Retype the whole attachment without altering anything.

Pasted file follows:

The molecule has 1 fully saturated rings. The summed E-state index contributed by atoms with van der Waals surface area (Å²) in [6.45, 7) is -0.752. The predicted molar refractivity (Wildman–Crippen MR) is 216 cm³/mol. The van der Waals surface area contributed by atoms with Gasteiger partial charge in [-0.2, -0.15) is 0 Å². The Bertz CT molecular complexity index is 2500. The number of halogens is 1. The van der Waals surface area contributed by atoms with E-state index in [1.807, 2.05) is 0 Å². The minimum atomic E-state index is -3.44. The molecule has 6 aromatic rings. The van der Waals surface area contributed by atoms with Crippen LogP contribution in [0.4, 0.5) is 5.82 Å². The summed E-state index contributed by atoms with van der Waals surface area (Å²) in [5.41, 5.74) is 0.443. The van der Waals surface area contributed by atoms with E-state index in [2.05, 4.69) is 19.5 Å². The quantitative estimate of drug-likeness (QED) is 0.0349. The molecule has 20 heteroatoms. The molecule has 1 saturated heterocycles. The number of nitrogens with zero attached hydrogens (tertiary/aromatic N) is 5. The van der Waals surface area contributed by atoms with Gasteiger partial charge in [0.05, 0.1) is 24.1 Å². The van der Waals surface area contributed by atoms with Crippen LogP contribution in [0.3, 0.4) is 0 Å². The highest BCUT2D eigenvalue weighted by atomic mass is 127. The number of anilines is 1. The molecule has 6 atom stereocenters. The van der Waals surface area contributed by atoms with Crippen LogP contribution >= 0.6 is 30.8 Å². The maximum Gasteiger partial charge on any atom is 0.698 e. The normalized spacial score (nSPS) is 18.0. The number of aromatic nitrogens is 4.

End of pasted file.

The molecule has 1 fully saturated rings. The summed E-state index contributed by atoms with van der Waals surface area (Å²) in [6.45, 7) is -0.752. The predicted molar refractivity (Wildman–Crippen MR) is 216 cm³/mol. The van der Waals surface area contributed by atoms with Gasteiger partial charge in [-0.2, -0.15) is 0 Å². The Bertz CT molecular complexity index is 2500. The number of halogens is 1. The van der Waals surface area contributed by atoms with E-state index in [1.807, 2.05) is 0 Å². The minimum atomic E-state index is -3.44. The molecule has 6 aromatic rings. The van der Waals surface area contributed by atoms with Crippen LogP contribution in [0.4, 0.5) is 5.82 Å². The summed E-state index contributed by atoms with van der Waals surface area (Å²) in [5.41, 5.74) is 0.443. The van der Waals surface area contributed by atoms with E-state index in [2.05, 4.69) is 19.5 Å². The quantitative estimate of drug-likeness (QED) is 0.0349. The molecule has 20 heteroatoms. The molecule has 1 saturated heterocycles. The number of nitrogens with zero attached hydrogens (tertiary/aromatic N) is 5. The van der Waals surface area contributed by atoms with Gasteiger partial charge in [0.05, 0.1) is 24.1 Å². The van der Waals surface area contributed by atoms with Crippen LogP contribution in [0.3, 0.4) is 0 Å². The highest BCUT2D eigenvalue weighted by atomic mass is 127. The number of anilines is 1. The molecule has 6 atom stereocenters. The van der Waals surface area contributed by atoms with Crippen LogP contribution >= 0.6 is 30.8 Å². The maximum Gasteiger partial charge on any atom is 0.698 e. The normalized spacial score (nSPS) is 18.0. The number of aromatic nitrogens is 4.